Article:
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Revised NPOESS Weather Satellite Program to be Examined at House Science Committee Hearing With Agency Heads

Press Release From: House Committee on Science, Space, and Technology
Posted: Wednesday, June 7, 2006

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WASHINGTON - The key program to build new weather satellites for both military and civilian forecasting has just undergone a statutorily required review because the program was more than 25 percent over budget. The program, the National Polar-orbiting Operational Environmental Satellite System (NPOESS), is jointly run by the Department of Defense (DOD), the National Oceanic and Atmospheric Administration (NOAA) and the National Aeronautics and Space Administration (NASA), with DOD and NOAA evenly splitting the costs, except for the costs of providing one preliminary satellite, which are being borne by NASA.

Testifying at the hearing will be Dr. Ronald Sega, Undersecretary of the Air Force, DOD; NOAA Administrator Vice Admiral Conrad C. Lautenbacher, Jr. (ret.); and NASA Administrator Michael Griffin.

The program has a troubled history of cost increases and schedule delays and it has been the subject of several previous Science Committee hearings, most recently a hearing on May 11 on a report by the Department of Commerce Inspector General (IG), which raised concerns about NOAA's program management and award fees paid to the prime contractor, Northrop Grumman.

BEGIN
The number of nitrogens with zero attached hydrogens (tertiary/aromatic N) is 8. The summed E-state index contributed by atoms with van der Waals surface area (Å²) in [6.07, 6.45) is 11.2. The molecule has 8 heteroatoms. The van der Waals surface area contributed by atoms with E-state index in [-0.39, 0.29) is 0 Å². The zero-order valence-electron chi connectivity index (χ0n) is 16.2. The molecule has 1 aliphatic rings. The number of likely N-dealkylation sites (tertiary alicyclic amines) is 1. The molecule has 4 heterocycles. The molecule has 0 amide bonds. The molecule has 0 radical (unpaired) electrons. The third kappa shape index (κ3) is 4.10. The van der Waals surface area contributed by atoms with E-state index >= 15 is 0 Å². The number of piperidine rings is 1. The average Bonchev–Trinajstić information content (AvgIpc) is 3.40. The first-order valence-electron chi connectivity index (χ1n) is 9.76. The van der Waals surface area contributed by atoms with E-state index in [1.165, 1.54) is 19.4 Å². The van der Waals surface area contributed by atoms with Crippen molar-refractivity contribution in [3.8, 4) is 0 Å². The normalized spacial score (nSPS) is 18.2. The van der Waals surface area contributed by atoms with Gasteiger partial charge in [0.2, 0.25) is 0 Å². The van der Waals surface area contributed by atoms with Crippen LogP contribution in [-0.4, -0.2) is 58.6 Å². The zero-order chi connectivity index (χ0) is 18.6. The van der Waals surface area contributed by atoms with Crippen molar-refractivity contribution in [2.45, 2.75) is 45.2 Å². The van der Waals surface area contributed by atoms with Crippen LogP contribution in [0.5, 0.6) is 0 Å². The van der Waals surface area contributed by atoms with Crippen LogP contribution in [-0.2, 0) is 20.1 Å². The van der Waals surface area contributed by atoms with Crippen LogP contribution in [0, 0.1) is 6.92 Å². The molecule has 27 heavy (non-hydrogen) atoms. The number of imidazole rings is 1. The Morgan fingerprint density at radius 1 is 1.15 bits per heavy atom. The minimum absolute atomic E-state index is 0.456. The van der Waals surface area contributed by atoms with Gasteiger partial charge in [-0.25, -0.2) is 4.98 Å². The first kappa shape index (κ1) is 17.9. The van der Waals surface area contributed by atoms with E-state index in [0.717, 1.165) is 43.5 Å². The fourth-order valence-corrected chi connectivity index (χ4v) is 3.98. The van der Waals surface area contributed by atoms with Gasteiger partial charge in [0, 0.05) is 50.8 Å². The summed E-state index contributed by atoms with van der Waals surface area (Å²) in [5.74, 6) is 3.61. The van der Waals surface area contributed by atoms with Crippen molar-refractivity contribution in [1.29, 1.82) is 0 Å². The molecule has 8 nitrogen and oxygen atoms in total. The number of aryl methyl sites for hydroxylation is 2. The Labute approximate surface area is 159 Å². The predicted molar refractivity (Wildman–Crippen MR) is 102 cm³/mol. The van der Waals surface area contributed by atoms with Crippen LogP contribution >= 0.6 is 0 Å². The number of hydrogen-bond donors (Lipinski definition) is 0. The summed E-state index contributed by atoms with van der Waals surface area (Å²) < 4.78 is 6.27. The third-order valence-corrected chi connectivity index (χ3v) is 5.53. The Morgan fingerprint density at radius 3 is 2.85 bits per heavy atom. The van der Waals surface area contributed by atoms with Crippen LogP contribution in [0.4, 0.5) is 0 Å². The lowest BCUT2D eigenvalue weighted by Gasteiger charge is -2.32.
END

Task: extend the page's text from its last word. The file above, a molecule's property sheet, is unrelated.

The June 8 hearing will focus on the results of the statutorily required review, known as a Nunn-McCurdy review. Under the law, any DOD-funded program that is more than 25 percent over budget must be reviewed to see if it should be continued and if so, in what manner.

The review, which was carried out under the auspices of DOD by all three NPOESS agencies, determined that the program should be continued, but the number of satellites and their capabilities will be scaled back. The NPOESS agencies argue that the scaled back program will be able to capture all weather data collected by current satellites and will minimize the chance of having gap periods when a full complement of satellites is not flying.

The revamped program is estimated to have acquisition (as opposed to operational) costs of $11.1 billion ($11.5 billion if launch costs are included). That is an increase of about 50 percent, or $3.7 billion over the most recent official baseline of $7.4 billion issued in 2004. The original cost estimate for the program as configured before the Nunn-McCurdy review, which was issued in 2000, was $6.5 billion. No additional funds beyond those already projected will be needed until fiscal year (FY) 2010, according to the three NPOESS agencies. The first NPOESS satellite would be launched in 2013. The 2004 estimate assumed a first launch in 2010; the 2000 estimate assumed a launch in 2008. The Committee is seeking background materials to better evaluate and understand these estimates.

The hearing will address these overarching questions:

  1. Are the new launch dates and cost estimate for NPOESS realistic?
  2. What capabilities are lost in the new NPOESS program?
  3. Are critical weather forecasting capabilities maintained and/or improved in the new NPOESS program?
  4. What are the underlying assumptions (technical, cost, and schedule) that support the new NPOESS program design?
  5. Are there better alternatives than the one chosen in the Nunn-McCurdy review, especially for fulfilling civilian needs such as climate science?

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